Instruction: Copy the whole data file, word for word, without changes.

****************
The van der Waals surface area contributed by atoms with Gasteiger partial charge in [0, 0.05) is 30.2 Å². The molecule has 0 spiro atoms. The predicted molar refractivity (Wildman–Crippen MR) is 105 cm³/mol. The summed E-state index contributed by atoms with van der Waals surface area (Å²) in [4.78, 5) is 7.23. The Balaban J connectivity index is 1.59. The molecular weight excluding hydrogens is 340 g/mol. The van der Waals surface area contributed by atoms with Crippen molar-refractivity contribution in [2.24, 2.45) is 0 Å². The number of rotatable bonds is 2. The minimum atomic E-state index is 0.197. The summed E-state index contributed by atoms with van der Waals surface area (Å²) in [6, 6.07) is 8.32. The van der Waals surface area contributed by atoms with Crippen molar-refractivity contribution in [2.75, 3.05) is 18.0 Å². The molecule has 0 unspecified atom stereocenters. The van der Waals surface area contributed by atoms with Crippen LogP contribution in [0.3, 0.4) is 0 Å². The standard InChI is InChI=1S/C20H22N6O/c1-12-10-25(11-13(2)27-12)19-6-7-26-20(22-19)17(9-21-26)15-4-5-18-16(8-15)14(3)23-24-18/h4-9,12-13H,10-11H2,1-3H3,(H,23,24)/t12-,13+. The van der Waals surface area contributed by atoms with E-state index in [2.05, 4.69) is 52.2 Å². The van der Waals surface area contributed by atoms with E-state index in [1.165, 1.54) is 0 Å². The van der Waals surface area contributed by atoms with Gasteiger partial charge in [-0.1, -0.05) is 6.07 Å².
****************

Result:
The van der Waals surface area contributed by atoms with Gasteiger partial charge in [0, 0.05) is 30.2 Å². The molecule has 0 spiro atoms. The predicted molar refractivity (Wildman–Crippen MR) is 105 cm³/mol. The summed E-state index contributed by atoms with van der Waals surface area (Å²) in [4.78, 5) is 7.23. The Balaban J connectivity index is 1.59. The molecular weight excluding hydrogens is 340 g/mol. The van der Waals surface area contributed by atoms with Crippen molar-refractivity contribution in [2.24, 2.45) is 0 Å². The number of rotatable bonds is 2. The minimum atomic E-state index is 0.197. The summed E-state index contributed by atoms with van der Waals surface area (Å²) in [6, 6.07) is 8.32. The van der Waals surface area contributed by atoms with Crippen molar-refractivity contribution in [2.75, 3.05) is 18.0 Å². The molecule has 0 unspecified atom stereocenters. The van der Waals surface area contributed by atoms with Crippen LogP contribution in [0.3, 0.4) is 0 Å². The standard InChI is InChI=1S/C20H22N6O/c1-12-10-25(11-13(2)27-12)19-6-7-26-20(22-19)17(9-21-26)15-4-5-18-16(8-15)14(3)23-24-18/h4-9,12-13H,10-11H2,1-3H3,(H,23,24)/t12-,13+. The van der Waals surface area contributed by atoms with E-state index in [2.05, 4.69) is 52.2 Å². The van der Waals surface area contributed by atoms with E-state index in [1.165, 1.54) is 0 Å². The van der Waals surface area contributed by atoms with Gasteiger partial charge in [-0.1, -0.05) is 6.07 Å².